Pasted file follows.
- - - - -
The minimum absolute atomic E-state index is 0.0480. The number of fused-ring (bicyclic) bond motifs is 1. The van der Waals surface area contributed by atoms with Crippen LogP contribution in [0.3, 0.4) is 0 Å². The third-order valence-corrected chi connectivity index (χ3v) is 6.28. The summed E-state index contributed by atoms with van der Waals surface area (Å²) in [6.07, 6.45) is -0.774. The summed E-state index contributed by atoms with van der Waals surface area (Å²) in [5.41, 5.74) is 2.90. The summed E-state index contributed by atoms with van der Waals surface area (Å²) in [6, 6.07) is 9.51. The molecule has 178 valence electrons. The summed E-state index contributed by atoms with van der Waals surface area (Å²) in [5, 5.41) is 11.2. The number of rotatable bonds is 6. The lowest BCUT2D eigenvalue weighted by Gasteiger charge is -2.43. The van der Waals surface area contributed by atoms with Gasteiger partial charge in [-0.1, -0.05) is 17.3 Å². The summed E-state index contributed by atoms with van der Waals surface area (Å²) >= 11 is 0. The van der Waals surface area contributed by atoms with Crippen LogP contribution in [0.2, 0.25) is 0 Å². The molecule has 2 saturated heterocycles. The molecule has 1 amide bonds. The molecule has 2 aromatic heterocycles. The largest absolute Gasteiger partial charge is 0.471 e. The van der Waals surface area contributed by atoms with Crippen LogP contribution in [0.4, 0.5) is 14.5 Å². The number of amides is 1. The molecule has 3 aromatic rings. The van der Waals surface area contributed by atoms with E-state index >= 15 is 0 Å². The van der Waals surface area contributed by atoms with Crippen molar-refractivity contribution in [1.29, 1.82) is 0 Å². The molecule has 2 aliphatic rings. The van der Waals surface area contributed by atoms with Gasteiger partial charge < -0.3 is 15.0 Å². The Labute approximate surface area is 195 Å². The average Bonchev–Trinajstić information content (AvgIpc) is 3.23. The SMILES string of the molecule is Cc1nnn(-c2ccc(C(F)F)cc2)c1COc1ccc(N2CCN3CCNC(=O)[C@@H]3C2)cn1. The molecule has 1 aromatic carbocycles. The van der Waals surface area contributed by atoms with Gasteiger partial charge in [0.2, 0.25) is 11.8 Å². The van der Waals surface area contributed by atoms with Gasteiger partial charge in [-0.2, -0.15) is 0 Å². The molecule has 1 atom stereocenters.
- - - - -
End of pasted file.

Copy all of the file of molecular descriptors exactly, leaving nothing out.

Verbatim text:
The minimum absolute atomic E-state index is 0.0480. The number of fused-ring (bicyclic) bond motifs is 1. The van der Waals surface area contributed by atoms with Crippen LogP contribution in [0.3, 0.4) is 0 Å². The third-order valence-corrected chi connectivity index (χ3v) is 6.28. The summed E-state index contributed by atoms with van der Waals surface area (Å²) in [6.07, 6.45) is -0.774. The summed E-state index contributed by atoms with van der Waals surface area (Å²) in [5.41, 5.74) is 2.90. The summed E-state index contributed by atoms with van der Waals surface area (Å²) in [6, 6.07) is 9.51. The molecule has 178 valence electrons. The summed E-state index contributed by atoms with van der Waals surface area (Å²) in [5, 5.41) is 11.2. The number of rotatable bonds is 6. The lowest BCUT2D eigenvalue weighted by Gasteiger charge is -2.43. The van der Waals surface area contributed by atoms with Gasteiger partial charge in [-0.1, -0.05) is 17.3 Å². The summed E-state index contributed by atoms with van der Waals surface area (Å²) >= 11 is 0. The van der Waals surface area contributed by atoms with Crippen LogP contribution in [0.2, 0.25) is 0 Å². The molecule has 2 saturated heterocycles. The molecule has 1 amide bonds. The molecule has 2 aromatic heterocycles. The largest absolute Gasteiger partial charge is 0.471 e. The van der Waals surface area contributed by atoms with Crippen LogP contribution in [0.4, 0.5) is 14.5 Å². The number of amides is 1. The molecule has 3 aromatic rings. The van der Waals surface area contributed by atoms with E-state index >= 15 is 0 Å². The van der Waals surface area contributed by atoms with Crippen molar-refractivity contribution in [1.29, 1.82) is 0 Å². The molecule has 2 aliphatic rings. The van der Waals surface area contributed by atoms with Gasteiger partial charge < -0.3 is 15.0 Å². The Labute approximate surface area is 195 Å². The average Bonchev–Trinajstić information content (AvgIpc) is 3.23. The SMILES string of the molecule is Cc1nnn(-c2ccc(C(F)F)cc2)c1COc1ccc(N2CCN3CCNC(=O)[C@@H]3C2)cn1. The molecule has 1 aromatic carbocycles. The van der Waals surface area contributed by atoms with Gasteiger partial charge in [0.2, 0.25) is 11.8 Å². The van der Waals surface area contributed by atoms with Gasteiger partial charge in [-0.2, -0.15) is 0 Å². The molecule has 1 atom stereocenters.